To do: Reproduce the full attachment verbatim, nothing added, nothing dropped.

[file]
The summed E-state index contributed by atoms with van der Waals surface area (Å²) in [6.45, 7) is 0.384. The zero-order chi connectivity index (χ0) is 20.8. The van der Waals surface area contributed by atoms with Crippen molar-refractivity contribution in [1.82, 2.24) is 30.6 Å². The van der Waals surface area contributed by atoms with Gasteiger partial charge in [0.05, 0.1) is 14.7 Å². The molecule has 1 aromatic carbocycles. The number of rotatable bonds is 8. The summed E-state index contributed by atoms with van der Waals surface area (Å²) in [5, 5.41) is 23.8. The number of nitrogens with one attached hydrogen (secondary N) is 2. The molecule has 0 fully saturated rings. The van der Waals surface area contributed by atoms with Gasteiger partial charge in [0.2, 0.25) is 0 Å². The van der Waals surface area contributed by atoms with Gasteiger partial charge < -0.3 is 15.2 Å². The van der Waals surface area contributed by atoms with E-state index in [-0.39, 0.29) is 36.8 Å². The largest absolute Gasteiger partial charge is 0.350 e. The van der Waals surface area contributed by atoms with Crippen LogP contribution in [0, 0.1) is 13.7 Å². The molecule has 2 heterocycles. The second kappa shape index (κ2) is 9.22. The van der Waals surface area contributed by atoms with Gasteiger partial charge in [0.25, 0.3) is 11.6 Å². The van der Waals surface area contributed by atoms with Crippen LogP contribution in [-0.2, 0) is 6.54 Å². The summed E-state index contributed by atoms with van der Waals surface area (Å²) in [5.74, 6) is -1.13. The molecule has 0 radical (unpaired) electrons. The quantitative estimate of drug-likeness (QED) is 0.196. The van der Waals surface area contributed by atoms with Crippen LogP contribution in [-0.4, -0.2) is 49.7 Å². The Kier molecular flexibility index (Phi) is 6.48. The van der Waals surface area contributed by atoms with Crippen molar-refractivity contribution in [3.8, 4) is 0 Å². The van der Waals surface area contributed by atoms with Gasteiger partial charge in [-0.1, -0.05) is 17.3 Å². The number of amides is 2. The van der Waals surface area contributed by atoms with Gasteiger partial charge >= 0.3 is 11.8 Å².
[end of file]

The summed E-state index contributed by atoms with van der Waals surface area (Å²) in [6.45, 7) is 0.384. The zero-order chi connectivity index (χ0) is 20.8. The van der Waals surface area contributed by atoms with Crippen molar-refractivity contribution in [1.82, 2.24) is 30.6 Å². The van der Waals surface area contributed by atoms with Gasteiger partial charge in [0.05, 0.1) is 14.7 Å². The molecule has 1 aromatic carbocycles. The number of rotatable bonds is 8. The summed E-state index contributed by atoms with van der Waals surface area (Å²) in [5, 5.41) is 23.8. The number of nitrogens with one attached hydrogen (secondary N) is 2. The molecule has 0 fully saturated rings. The van der Waals surface area contributed by atoms with Gasteiger partial charge in [0.2, 0.25) is 0 Å². The van der Waals surface area contributed by atoms with Gasteiger partial charge < -0.3 is 15.2 Å². The van der Waals surface area contributed by atoms with E-state index in [-0.39, 0.29) is 36.8 Å². The largest absolute Gasteiger partial charge is 0.350 e. The van der Waals surface area contributed by atoms with Crippen LogP contribution in [0, 0.1) is 13.7 Å². The molecule has 2 heterocycles. The second kappa shape index (κ2) is 9.22. The van der Waals surface area contributed by atoms with Gasteiger partial charge in [0.25, 0.3) is 11.6 Å². The van der Waals surface area contributed by atoms with Crippen LogP contribution in [-0.2, 0) is 6.54 Å². The summed E-state index contributed by atoms with van der Waals surface area (Å²) in [5.74, 6) is -1.13. The molecule has 0 radical (unpaired) electrons. The quantitative estimate of drug-likeness (QED) is 0.196. The van der Waals surface area contributed by atoms with Crippen LogP contribution in [-0.4, -0.2) is 49.7 Å². The Kier molecular flexibility index (Phi) is 6.48. The van der Waals surface area contributed by atoms with Crippen molar-refractivity contribution in [3.8, 4) is 0 Å². The van der Waals surface area contributed by atoms with Gasteiger partial charge in [-0.1, -0.05) is 17.3 Å². The number of amides is 2. The van der Waals surface area contributed by atoms with Gasteiger partial charge >= 0.3 is 11.8 Å².